Pre-nuptial agreements
John Boon

Pre-nuptial Agreements

It is a sad reality that a number of marriages end in divorce.  Whilst no one enters into a marriage expecting the worst to happen, some couples do wish to try and minimise the potential for conflict, should a divorce occur.

We are regularly contacted by individuals who are contemplating entering into a pre-nuptial agreement with their future spouse. When a party has been through a previous divorce they can be anxious to protect their financial position the second time around. Pre-nuptial agreements are also particularly useful where a party wishes to protect their business assets, or any assets which they stand to inherit in the future from family members.

A pre-nuptial agreement will regulate the financial claims arising out of the breakdown of a marriage. It should address all of the potential matrimonial issues, including the position regarding maintenance payments, division of the parties’ pension provision and also the position regarding the ownership of the matrimonial home.

Are pre-nuptial agreements legally binding?

There has been much discussion in the media about whether pre-nuptial agreements are legally binding.   At present, the Court does still have the jurisdiction to vary the terms of a pre-nuptial agreement, and will probably do so if its terms do not meet a party’s financial needs. If, however, the agreement follows certain requirements, meets needs and produces a fair outcome, it is likely that it would be upheld.  In recent cases, the Courts have emphasised the importance of respecting the parties’ individual autonomy, where a pre-nuptial agreement has been properly entered into.

The requirements for a valid pre-nuptial agreement are:

  • it must be contractually valid (and be able to withstand challenge – eg on the basis of undue influence or misrepresentation);
  • it must be made by Deed and contain a signed statement from both sides that the agreement is a pre-nuptial agreement and that the Court will take account of its contents;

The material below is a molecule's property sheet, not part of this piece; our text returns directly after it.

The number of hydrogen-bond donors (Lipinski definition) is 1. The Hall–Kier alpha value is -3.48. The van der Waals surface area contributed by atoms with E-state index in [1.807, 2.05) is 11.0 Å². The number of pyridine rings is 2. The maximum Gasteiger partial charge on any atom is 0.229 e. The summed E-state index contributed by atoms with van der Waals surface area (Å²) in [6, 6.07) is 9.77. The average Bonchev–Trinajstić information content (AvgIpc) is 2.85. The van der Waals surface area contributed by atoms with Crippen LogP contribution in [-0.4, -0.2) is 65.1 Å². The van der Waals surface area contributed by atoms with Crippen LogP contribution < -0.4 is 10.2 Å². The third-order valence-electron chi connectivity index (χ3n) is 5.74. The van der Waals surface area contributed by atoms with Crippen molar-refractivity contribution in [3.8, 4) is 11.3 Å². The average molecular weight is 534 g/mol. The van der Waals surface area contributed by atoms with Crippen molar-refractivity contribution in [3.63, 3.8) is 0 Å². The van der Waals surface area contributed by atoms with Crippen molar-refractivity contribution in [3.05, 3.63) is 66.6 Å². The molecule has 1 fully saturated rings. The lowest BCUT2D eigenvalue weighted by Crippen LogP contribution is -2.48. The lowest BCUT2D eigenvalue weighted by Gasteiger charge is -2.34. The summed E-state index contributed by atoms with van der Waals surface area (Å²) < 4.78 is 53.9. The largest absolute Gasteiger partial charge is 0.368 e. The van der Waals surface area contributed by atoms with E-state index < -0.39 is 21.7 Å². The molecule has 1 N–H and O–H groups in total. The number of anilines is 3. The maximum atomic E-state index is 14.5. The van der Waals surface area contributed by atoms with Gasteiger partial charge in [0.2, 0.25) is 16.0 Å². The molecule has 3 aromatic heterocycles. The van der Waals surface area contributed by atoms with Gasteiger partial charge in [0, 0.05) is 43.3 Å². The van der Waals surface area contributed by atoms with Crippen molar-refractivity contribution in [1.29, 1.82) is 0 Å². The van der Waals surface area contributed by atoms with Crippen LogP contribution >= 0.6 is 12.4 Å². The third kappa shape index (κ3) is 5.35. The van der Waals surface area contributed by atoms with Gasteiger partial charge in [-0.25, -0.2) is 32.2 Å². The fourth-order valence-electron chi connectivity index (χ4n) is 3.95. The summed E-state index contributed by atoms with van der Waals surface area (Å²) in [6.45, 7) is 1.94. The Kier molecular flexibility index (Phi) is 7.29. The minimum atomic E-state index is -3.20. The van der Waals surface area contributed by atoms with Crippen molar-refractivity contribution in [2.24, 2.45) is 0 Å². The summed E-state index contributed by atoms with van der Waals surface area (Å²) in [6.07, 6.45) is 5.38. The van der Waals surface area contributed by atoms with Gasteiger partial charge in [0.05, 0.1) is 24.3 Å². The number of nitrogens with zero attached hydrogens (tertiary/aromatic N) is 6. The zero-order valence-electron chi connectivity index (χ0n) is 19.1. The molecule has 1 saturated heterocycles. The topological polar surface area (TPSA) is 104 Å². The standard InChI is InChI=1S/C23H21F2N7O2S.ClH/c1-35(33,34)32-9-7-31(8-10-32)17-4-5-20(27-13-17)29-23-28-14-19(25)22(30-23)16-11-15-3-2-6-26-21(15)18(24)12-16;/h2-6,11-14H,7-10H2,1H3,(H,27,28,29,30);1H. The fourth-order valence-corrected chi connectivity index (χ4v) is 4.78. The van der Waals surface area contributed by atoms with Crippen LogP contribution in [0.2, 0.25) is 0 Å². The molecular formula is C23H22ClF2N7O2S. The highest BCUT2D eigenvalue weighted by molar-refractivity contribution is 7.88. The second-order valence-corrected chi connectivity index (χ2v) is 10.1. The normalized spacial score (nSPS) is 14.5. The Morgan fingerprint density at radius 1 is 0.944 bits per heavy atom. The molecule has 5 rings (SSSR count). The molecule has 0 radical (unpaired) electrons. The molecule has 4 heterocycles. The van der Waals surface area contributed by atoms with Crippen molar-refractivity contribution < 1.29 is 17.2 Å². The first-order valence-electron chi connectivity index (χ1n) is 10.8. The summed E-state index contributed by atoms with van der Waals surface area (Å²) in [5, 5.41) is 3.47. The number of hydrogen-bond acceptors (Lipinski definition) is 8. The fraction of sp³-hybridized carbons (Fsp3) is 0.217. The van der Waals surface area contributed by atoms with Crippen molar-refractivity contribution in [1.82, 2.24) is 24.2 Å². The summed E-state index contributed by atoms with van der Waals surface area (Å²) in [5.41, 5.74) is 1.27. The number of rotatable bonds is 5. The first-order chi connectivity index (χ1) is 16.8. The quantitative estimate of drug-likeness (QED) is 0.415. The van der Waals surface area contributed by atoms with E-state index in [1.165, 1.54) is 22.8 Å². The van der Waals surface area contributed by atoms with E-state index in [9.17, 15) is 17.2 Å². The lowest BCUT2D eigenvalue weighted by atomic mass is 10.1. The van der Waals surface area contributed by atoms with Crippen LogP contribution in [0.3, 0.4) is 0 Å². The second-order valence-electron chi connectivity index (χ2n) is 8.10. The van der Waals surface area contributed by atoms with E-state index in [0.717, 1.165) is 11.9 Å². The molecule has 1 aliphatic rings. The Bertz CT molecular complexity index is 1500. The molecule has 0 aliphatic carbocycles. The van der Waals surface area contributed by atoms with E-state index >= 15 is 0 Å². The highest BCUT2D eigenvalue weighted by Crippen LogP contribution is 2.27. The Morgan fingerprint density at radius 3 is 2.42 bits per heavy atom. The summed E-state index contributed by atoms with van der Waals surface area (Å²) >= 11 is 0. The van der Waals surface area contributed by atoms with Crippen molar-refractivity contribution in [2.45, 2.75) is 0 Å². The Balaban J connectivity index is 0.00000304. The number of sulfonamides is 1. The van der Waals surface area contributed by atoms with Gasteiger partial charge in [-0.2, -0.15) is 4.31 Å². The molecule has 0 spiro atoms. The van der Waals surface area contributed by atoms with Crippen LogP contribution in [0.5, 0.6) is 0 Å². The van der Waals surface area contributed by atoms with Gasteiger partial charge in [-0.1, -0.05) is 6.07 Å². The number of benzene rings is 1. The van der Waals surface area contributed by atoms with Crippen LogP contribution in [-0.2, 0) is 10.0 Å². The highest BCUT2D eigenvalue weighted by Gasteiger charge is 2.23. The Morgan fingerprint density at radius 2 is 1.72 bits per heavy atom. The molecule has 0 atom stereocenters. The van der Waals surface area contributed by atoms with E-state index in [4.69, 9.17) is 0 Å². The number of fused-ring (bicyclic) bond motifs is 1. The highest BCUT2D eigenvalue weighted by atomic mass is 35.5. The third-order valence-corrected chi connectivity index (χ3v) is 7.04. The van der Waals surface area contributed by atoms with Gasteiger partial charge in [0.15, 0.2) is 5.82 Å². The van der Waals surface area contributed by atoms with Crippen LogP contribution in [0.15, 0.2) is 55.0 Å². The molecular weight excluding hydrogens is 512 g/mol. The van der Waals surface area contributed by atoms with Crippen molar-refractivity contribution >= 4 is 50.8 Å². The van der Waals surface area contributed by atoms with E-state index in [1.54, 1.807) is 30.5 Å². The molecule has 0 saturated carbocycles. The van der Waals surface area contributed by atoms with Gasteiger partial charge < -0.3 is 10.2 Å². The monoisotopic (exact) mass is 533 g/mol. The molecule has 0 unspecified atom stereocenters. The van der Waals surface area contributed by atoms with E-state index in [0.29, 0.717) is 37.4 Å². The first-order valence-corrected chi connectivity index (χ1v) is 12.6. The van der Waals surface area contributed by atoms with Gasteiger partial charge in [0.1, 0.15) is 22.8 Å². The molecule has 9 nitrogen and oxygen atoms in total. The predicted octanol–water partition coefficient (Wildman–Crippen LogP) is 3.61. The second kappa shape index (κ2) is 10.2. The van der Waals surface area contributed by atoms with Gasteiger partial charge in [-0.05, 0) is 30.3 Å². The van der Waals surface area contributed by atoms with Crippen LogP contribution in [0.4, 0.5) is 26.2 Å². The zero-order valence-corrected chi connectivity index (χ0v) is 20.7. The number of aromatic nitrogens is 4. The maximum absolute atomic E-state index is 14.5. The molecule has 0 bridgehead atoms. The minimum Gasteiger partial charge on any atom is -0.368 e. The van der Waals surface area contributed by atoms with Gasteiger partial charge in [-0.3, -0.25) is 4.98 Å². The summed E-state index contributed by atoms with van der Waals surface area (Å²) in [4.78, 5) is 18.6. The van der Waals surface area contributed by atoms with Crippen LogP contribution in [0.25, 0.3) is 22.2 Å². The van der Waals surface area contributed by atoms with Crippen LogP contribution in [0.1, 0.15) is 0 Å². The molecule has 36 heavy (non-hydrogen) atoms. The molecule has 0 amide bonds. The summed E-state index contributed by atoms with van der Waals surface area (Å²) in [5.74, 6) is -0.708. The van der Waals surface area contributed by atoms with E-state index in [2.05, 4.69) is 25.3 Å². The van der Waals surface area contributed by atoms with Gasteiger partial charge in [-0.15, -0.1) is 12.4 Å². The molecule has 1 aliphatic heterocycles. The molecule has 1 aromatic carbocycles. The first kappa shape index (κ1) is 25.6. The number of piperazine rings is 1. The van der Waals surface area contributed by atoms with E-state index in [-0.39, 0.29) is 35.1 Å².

• it must be entered into at least 28 days before the wedding or civil partnership (however, we recommend entering into a pre-nuptial agreement at least two to three months before the intended marriage – the sooner the better!);
  • both parties will need to make full and frank disclosure of their personal and financial circumstances before the agreement is executed and both parties must have received independent legal advice before the agreement is formed.

It goes without saying that the contents of a pre-nuptial agreement must generally be fair to both parties and meet their needs and, of course, no undue influence should be put upon either party to agree its contents.

The advantages of a pre-nuptial agreement are:

  • a pre-nuptial agreement can save time and costs in the long run;
  • they can provide financial security and certainty;
  • a pre-nuptial agreement can protect family assets or any assets acquired before the marriage takes place;
  • an agreement encourages couples to talk about their financial affairs before they marry.

If a couple has already married, then it is also possible to enter into a post-nuptial agreement regulating the financial position should their marriage break down. The requirements for a valid post-nuptial agreement are similar to those for a pre-nuptial agreement.

Once it is made, is it ‘set in stone’?

It is always a good idea to review a pre-nuptial agreement every few years to ensure that it still reflects the parties’ intentions, meets needs and remains fair.  If children have been born or circumstances change dramatically, the couple may want to review the agreement (and/or convert it into a post-nuptial agreement) to take account of the new situation they find themselves in.  A well drafted pre-nuptial agreement will contain a review clause to cover these eventualities.

What next?

If you think a pre-nuptial agreement may be suitable for you and your partner, you should discuss the general concept of it with them first.  Remember - it needs both parties to be in agreement before it can be signed.

Then call a member of our specialist Family team.  They will be happy to take you through the process, answer any questions you may have and then help to negotiate, draft and finalise the agreement.

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